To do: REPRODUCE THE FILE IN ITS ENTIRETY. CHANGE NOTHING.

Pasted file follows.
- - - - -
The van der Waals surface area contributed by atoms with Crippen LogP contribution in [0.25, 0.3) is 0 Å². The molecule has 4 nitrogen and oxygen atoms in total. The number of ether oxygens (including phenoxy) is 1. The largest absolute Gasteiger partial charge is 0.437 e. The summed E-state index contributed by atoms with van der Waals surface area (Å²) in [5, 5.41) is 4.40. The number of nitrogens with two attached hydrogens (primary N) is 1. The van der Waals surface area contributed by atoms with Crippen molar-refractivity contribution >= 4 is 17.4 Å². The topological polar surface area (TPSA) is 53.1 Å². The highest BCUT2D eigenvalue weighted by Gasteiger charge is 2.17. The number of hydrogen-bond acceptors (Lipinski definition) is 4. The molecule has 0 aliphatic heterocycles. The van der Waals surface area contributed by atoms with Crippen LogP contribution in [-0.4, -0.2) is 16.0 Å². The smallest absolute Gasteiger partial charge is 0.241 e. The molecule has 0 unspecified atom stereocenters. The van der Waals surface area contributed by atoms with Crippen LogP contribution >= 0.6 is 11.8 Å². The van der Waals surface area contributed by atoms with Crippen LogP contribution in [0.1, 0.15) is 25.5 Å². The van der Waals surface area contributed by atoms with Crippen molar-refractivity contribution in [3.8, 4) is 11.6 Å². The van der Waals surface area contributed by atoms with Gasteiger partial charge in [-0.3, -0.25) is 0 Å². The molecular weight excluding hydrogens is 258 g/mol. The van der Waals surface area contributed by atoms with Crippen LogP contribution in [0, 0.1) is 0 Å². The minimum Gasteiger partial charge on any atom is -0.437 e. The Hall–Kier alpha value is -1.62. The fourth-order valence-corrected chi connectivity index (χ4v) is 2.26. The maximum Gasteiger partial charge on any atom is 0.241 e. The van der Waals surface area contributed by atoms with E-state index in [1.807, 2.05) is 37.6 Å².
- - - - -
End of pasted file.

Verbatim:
The van der Waals surface area contributed by atoms with Crippen LogP contribution in [0.25, 0.3) is 0 Å². The molecule has 4 nitrogen and oxygen atoms in total. The number of ether oxygens (including phenoxy) is 1. The largest absolute Gasteiger partial charge is 0.437 e. The summed E-state index contributed by atoms with van der Waals surface area (Å²) in [5, 5.41) is 4.40. The number of nitrogens with two attached hydrogens (primary N) is 1. The van der Waals surface area contributed by atoms with Crippen molar-refractivity contribution >= 4 is 17.4 Å². The topological polar surface area (TPSA) is 53.1 Å². The highest BCUT2D eigenvalue weighted by Gasteiger charge is 2.17. The number of hydrogen-bond acceptors (Lipinski definition) is 4. The molecule has 0 aliphatic heterocycles. The van der Waals surface area contributed by atoms with Crippen LogP contribution in [-0.4, -0.2) is 16.0 Å². The smallest absolute Gasteiger partial charge is 0.241 e. The molecule has 0 unspecified atom stereocenters. The van der Waals surface area contributed by atoms with Crippen LogP contribution >= 0.6 is 11.8 Å². The van der Waals surface area contributed by atoms with Crippen LogP contribution in [0.1, 0.15) is 25.5 Å². The van der Waals surface area contributed by atoms with Crippen molar-refractivity contribution in [3.8, 4) is 11.6 Å². The van der Waals surface area contributed by atoms with Gasteiger partial charge in [-0.3, -0.25) is 0 Å². The molecular weight excluding hydrogens is 258 g/mol. The van der Waals surface area contributed by atoms with Crippen LogP contribution in [0, 0.1) is 0 Å². The minimum Gasteiger partial charge on any atom is -0.437 e. The Hall–Kier alpha value is -1.62. The fourth-order valence-corrected chi connectivity index (χ4v) is 2.26. The maximum Gasteiger partial charge on any atom is 0.241 e. The van der Waals surface area contributed by atoms with E-state index in [1.807, 2.05) is 37.6 Å².